DUBAI (Reuters) - Iran’s supreme leader, at a meeting with Russian President Vladimir Putin in Tehran, said on Monday U.S. policies in the Middle East region were a threat to both countries and called for closer ties between Tehran and Moscow.
The civil war in Syria has evolved into a wider proxy struggle between global powers, with Russia and Iran supporting Syrian President Bashar al-Assad while Western powers, Turkey and Gulf Arab states want him out.
“The Americans have a long-term plot and are trying to dominate Syria and then the whole region ... This is a threat to all countries, especially Russia and Iran,” Ayatollah Ali Khamenei said, according to his website, at the meeting on the sidelines of the Gas Exporting Countries Forum (GECF) Summit in Tehran.
“The United States is now trying to achieve its failed military objectives in Syria by political means,” he added, referring to proposed peace talks to end the civil war in Syria.
The U.S. State Department pushed back against the remarks, saying its only intentions in Syria are to help find a peaceful solution to the conflict there.
“It’s somewhat of a continuation of a pattern that we’ve seen from the supreme leader in terms of ... over-the-top rhetoric about the United States and our intentions,” department spokesman Mark Toner told reporters in a briefing on Monday.
At a meeting in Vienna this month following deadly attacks in Paris and Beirut, world powers, including Russia, the United States and countries from Europe and the Middle East agreed on a political process in Syria leading to elections within two years, but differences remained on key issues such as Assad’s fate.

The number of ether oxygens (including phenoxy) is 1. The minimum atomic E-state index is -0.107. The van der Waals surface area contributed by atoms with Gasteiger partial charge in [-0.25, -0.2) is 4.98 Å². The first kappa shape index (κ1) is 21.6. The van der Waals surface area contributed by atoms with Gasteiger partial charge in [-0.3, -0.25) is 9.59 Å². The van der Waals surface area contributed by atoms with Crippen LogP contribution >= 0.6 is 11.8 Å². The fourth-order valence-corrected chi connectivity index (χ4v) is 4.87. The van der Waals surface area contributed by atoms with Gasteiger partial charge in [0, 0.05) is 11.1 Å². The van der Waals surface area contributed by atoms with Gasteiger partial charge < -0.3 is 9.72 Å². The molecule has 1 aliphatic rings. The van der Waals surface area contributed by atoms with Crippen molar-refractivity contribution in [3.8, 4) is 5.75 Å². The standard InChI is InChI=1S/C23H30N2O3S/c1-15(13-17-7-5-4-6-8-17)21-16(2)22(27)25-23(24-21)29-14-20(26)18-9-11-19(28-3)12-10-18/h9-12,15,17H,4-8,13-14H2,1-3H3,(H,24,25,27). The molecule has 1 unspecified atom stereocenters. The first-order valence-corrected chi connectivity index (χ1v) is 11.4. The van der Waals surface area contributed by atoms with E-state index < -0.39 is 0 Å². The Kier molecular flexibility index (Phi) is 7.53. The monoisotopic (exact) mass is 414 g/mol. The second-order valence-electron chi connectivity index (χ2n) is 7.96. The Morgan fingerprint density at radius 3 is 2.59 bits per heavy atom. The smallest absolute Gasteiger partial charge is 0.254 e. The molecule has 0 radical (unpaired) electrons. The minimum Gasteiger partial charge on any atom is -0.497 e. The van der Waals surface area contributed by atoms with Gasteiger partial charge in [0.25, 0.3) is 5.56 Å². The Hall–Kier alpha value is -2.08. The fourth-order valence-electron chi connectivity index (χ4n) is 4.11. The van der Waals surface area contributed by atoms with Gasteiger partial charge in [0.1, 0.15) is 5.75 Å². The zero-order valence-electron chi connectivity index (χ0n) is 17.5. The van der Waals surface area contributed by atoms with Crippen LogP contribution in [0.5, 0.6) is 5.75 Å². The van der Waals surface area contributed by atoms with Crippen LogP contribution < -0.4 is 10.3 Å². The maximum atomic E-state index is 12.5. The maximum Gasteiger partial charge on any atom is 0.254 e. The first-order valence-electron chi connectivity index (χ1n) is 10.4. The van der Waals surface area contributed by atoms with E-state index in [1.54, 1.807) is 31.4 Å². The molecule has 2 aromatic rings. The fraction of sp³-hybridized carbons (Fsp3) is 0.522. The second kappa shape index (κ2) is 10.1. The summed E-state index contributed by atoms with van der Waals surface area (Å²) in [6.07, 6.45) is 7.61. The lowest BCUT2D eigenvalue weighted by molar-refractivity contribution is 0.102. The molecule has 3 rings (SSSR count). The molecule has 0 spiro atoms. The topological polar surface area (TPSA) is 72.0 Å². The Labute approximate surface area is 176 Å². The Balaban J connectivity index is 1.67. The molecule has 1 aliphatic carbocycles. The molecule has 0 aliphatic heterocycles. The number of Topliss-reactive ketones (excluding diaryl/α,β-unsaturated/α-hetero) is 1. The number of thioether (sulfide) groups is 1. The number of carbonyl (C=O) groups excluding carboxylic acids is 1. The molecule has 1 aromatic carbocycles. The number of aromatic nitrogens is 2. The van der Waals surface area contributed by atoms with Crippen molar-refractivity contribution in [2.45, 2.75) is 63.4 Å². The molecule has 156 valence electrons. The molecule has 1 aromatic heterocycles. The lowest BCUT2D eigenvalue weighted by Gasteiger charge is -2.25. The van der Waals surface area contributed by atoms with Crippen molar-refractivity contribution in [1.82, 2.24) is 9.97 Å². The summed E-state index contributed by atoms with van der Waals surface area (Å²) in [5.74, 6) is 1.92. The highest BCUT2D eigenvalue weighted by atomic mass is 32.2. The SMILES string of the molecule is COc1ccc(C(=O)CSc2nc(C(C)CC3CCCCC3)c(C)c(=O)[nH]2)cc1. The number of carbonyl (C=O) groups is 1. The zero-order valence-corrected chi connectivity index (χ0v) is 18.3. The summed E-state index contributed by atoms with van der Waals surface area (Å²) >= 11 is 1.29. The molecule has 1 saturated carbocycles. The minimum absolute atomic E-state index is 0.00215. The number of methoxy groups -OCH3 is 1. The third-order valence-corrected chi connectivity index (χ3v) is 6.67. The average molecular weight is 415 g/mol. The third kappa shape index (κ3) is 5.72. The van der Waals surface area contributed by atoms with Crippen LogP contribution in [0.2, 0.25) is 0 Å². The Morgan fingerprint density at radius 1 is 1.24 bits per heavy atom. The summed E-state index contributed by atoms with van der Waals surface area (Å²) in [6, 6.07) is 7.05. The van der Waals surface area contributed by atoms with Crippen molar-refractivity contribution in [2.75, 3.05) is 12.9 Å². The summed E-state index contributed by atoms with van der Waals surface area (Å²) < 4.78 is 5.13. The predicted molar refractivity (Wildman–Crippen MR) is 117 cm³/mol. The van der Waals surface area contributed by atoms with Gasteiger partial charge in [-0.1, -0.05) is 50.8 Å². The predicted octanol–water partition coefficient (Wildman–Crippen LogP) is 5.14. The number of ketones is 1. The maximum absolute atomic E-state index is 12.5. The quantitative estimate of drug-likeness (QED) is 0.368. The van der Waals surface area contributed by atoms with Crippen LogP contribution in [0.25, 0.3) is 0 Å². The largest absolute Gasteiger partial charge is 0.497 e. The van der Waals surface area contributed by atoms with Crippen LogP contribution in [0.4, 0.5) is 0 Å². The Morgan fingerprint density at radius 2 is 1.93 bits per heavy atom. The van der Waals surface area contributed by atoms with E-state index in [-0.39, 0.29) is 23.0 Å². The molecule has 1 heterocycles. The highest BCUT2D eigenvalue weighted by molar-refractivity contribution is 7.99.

A Kremlin spokesman was quoted by Interfax news agency as saying that Putin and Khamenei had agreed at their talks that global powers should not impose their political will on Syria.
Putin, on his first visit to Iran since 2007, presented an old edition of the Koran, the Muslim holy book, to Khamenei, the Iranian leader’s website said, publishing photos of the book.
Khamenei praised Putin for “neutralizing Washington’s plots” and said economic relations between the two countries could “expand beyond the current level”.
Tehran and Moscow have stepped up ties following a landmark nuclear deal in July between Iran and six world powers including Russia and the United States. Under the deal, Tehran agreed long-term curbs on its nuclear program in exchange for an easing of economic sanctions.
On Monday Putin relaxed an export ban on nuclear equipment and technology to Iran.
Iran’s ambassador to Russia also said on Monday that Moscow had started the process of supplying Tehran with an S-300 anti-missile rocket system.
Russia and Iran are undertaking joint military action in support of Assad. Backed by Russian air strikes, hundreds of Iranian troops have arrived since late September to take part in a major ground offensive planned in western and northwestern Syria, their biggest deployment in the country to date.
Additional reporting by Arshad Mohammed and Susan Heavey in Washington; editing by Gareth Jones and Cynthia Osterman
Our Standards: The Thomson Reuters Trust Principles.